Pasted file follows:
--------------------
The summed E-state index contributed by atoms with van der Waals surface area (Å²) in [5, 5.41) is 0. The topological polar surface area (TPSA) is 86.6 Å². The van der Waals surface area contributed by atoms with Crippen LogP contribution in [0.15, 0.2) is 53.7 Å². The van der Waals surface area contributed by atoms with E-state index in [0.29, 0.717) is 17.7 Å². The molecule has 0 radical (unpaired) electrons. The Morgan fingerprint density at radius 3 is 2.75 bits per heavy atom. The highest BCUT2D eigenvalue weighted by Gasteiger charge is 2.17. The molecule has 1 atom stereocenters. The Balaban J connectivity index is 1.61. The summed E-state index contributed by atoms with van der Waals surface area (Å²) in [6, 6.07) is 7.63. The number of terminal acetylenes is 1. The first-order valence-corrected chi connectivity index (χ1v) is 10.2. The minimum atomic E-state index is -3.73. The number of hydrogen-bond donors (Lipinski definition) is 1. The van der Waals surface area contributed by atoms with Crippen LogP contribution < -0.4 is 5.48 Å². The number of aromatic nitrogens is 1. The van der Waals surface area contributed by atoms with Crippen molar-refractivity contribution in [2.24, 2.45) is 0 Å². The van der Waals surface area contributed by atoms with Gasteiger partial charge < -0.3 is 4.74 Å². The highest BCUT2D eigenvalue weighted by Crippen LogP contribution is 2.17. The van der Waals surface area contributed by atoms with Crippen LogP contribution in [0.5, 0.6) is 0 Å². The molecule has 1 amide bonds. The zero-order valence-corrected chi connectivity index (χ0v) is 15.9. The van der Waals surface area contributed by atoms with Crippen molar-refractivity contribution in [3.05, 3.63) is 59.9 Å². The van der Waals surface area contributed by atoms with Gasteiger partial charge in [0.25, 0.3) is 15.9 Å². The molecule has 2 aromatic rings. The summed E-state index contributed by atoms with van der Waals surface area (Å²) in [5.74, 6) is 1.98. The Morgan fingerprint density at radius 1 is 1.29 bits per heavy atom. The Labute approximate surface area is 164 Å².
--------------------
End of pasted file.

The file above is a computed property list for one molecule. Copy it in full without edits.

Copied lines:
The summed E-state index contributed by atoms with van der Waals surface area (Å²) in [5, 5.41) is 0. The topological polar surface area (TPSA) is 86.6 Å². The van der Waals surface area contributed by atoms with Crippen LogP contribution in [0.15, 0.2) is 53.7 Å². The van der Waals surface area contributed by atoms with E-state index in [0.29, 0.717) is 17.7 Å². The molecule has 0 radical (unpaired) electrons. The Morgan fingerprint density at radius 3 is 2.75 bits per heavy atom. The highest BCUT2D eigenvalue weighted by Gasteiger charge is 2.17. The molecule has 1 atom stereocenters. The Balaban J connectivity index is 1.61. The summed E-state index contributed by atoms with van der Waals surface area (Å²) in [6, 6.07) is 7.63. The number of terminal acetylenes is 1. The first-order valence-corrected chi connectivity index (χ1v) is 10.2. The minimum atomic E-state index is -3.73. The number of hydrogen-bond donors (Lipinski definition) is 1. The van der Waals surface area contributed by atoms with Crippen LogP contribution < -0.4 is 5.48 Å². The number of aromatic nitrogens is 1. The van der Waals surface area contributed by atoms with Crippen molar-refractivity contribution in [2.24, 2.45) is 0 Å². The van der Waals surface area contributed by atoms with Gasteiger partial charge < -0.3 is 4.74 Å². The highest BCUT2D eigenvalue weighted by Crippen LogP contribution is 2.17. The van der Waals surface area contributed by atoms with Crippen LogP contribution in [0.5, 0.6) is 0 Å². The molecule has 1 amide bonds. The zero-order valence-corrected chi connectivity index (χ0v) is 15.9. The van der Waals surface area contributed by atoms with Crippen molar-refractivity contribution in [3.05, 3.63) is 59.9 Å². The van der Waals surface area contributed by atoms with Gasteiger partial charge in [0.25, 0.3) is 15.9 Å². The molecule has 2 aromatic rings. The summed E-state index contributed by atoms with van der Waals surface area (Å²) in [5.74, 6) is 1.98. The Morgan fingerprint density at radius 1 is 1.29 bits per heavy atom. The Labute approximate surface area is 164 Å².